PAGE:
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Providing Wings to a Woman's Entrepreneurial Zest

The client (name kept hidden) is a married woman residing with her husband and a son in a semi-urban locality in Chandkheda, Ahmedabad, Gujarat (India). She has been a longstanding member of Prayas and has taken loans for almost 8 to 10 times. Currently, she is involved in diverse activities such as sewing, interlocking, and trading plastic kitchen wares. Moreover, she has been involved in diverse income generating activities since the last 20 years. Before, she used to bring the work of sewing traditional outfits from the suppliers at Law Garden area, which is a renowned market for the trade of traditional outfits in Ahmedabad. After sewing the outfits, she would pass them on to other women-artisans belonging to her community. These artisans would do intricate, traditional hand-embroidery on the outfits. In this way, the client provided employment to other women in her community and helped in retaining the traditional art and craft of the region.

Before 10 years, she purchased an interlock machine using the loan amount she took from Prayas. When asked about the acquired household assets over the years, she said, “I can say that my household has many assets in Prayas' name. I bought a new television and a two-wheeler vehicle. All of these assets have been purchased using the savings that I made from my income and wherever required, my husband added the remaining money to supplement the purchase.” She expressed the following views when asked about her enthusiasm for entrepreneurship, “I always had an entrepreneurial mindset. My husband owns an electrical shop. So, when I found that there was a small unoccupied space in the shop, I wondered why it should be wasted. I immediately decided to start trading plastic kitchen wares. I bought these items myself from the market and put them on a display in the unoccupied space of my husband’s shop. This is not the end of my story. Sometimes I even send cloth fabric to my sister at my native place. She has excellent negotiating skills and gets quite a good price for the fabric from the customers. I have even sent my old sewing machine to her, so that she can earn an income using it. I always look to do business profitably. I purchase a saree-fall for Rs. 9 from the wholesale market which otherwise would cost me Rs. 12, if I purchase it from the local market.”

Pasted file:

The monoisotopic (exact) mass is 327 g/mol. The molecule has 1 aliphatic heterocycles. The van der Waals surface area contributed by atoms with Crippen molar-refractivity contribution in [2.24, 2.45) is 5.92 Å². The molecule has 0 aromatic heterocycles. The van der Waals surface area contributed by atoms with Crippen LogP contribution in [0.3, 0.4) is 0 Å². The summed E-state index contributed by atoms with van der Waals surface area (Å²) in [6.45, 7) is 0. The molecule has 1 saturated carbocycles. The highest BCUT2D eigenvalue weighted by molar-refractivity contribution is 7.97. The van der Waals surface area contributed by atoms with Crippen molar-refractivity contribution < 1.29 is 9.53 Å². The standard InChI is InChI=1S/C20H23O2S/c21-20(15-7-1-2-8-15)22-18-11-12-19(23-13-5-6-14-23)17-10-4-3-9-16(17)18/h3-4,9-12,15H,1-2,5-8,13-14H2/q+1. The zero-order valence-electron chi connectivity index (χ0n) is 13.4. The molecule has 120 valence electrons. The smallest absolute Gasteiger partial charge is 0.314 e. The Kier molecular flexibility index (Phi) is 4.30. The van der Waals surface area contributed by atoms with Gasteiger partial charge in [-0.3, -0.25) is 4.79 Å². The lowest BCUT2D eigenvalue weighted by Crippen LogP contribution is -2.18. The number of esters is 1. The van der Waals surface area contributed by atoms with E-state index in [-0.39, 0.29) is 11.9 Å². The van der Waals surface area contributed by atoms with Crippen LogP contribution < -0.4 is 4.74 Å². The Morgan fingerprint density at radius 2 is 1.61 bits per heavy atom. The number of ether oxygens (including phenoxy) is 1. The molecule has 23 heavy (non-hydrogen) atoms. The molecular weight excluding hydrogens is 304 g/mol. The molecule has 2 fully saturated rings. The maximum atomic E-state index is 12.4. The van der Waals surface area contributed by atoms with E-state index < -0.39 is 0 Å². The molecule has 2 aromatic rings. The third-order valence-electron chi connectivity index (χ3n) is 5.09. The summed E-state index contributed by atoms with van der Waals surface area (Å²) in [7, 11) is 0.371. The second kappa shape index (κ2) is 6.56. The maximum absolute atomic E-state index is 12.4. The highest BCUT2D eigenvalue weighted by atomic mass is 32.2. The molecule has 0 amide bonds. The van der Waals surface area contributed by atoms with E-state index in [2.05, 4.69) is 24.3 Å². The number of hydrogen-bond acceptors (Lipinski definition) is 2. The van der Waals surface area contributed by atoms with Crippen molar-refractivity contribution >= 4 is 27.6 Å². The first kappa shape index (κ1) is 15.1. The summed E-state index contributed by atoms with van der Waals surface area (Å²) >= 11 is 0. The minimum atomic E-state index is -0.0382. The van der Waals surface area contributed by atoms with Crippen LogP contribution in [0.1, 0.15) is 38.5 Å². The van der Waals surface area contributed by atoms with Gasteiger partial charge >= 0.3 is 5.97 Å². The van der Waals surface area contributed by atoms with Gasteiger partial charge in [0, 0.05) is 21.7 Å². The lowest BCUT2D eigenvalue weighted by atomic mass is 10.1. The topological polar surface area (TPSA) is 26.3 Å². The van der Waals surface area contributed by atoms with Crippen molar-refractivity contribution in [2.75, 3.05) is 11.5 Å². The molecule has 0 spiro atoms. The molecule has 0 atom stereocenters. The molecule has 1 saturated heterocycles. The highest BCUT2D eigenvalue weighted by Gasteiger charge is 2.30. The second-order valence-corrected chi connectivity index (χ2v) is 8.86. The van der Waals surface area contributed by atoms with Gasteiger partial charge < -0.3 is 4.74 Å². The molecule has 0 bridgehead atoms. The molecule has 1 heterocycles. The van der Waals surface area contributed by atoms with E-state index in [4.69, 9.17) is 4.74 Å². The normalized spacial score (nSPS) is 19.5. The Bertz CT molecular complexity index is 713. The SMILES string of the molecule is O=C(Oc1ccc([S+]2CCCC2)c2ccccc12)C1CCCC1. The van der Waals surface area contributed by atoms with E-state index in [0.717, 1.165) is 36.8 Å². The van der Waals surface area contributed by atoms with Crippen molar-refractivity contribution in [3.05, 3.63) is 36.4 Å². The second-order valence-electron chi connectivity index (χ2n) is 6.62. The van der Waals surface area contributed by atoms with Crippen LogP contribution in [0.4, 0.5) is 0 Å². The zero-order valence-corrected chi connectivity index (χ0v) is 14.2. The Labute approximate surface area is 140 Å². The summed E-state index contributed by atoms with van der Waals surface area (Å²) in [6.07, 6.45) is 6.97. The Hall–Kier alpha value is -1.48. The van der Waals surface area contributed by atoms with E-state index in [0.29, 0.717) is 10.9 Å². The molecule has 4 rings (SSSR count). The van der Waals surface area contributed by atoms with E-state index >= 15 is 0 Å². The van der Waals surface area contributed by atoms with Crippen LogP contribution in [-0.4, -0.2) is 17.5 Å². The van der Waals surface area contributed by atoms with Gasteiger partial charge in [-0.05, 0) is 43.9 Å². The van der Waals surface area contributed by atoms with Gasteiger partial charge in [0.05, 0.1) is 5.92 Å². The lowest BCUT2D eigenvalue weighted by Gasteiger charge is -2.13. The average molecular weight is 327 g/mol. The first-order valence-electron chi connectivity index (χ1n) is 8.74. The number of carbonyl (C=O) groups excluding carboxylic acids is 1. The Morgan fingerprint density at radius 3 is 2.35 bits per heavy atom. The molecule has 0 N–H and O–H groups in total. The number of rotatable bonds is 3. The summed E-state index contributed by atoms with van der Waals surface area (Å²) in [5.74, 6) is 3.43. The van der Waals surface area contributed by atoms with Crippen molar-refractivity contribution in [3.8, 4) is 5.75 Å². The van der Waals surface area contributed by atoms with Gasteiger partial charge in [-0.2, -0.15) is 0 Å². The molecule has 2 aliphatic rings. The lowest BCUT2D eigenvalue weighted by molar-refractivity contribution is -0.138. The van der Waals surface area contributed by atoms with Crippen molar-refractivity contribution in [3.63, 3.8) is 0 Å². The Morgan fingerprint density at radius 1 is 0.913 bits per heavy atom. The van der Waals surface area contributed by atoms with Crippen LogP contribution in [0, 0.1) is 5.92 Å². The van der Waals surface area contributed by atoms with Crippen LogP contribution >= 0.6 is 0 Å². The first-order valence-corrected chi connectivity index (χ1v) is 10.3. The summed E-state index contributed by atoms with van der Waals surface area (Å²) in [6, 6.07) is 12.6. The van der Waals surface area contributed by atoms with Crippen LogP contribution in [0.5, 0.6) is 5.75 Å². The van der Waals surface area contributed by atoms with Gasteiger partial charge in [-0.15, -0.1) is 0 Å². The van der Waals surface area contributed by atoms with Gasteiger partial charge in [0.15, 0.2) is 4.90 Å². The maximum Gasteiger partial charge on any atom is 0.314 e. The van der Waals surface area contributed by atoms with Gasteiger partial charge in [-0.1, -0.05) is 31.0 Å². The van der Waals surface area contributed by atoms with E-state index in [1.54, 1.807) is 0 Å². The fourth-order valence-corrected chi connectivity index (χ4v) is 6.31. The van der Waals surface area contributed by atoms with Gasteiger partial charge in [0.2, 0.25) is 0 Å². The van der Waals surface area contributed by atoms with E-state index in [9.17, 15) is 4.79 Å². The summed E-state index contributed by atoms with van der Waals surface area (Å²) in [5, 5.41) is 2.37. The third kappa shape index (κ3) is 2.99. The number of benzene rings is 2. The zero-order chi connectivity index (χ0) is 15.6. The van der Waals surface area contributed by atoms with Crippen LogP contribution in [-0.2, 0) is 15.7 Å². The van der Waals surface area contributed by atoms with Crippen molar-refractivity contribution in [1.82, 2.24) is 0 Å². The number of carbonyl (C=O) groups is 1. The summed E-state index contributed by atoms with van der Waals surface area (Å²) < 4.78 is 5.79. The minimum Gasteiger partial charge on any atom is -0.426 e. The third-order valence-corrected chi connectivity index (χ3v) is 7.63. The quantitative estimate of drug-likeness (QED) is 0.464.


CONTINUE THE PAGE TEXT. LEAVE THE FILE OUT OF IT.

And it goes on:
The clients’s income over the years has increased by around 30-35%. She has also developed a habit of making savings. As of now, she saves Rs. 500 monthly in her savings bank account and Rs. 500 as monthly premium for a life insurance policy of her son. She has used her latest loan amount to purchase Rs. 20,000 worth of plastic kitchen wares and Rs. 10,000 worth of saree falls. Even today when she gets excess sewing-work, she would pass on the work to other sisters in her community and pay them fair piece-rates. She even paid for a one-year-long computer certification course undertaken by her son. On asking about the future aspirations for her business, she replied, “I want more support and cooperation from Prayas to scale my current business activities and even venture into new business activities.”

The blog is authored by Bansari Buha.


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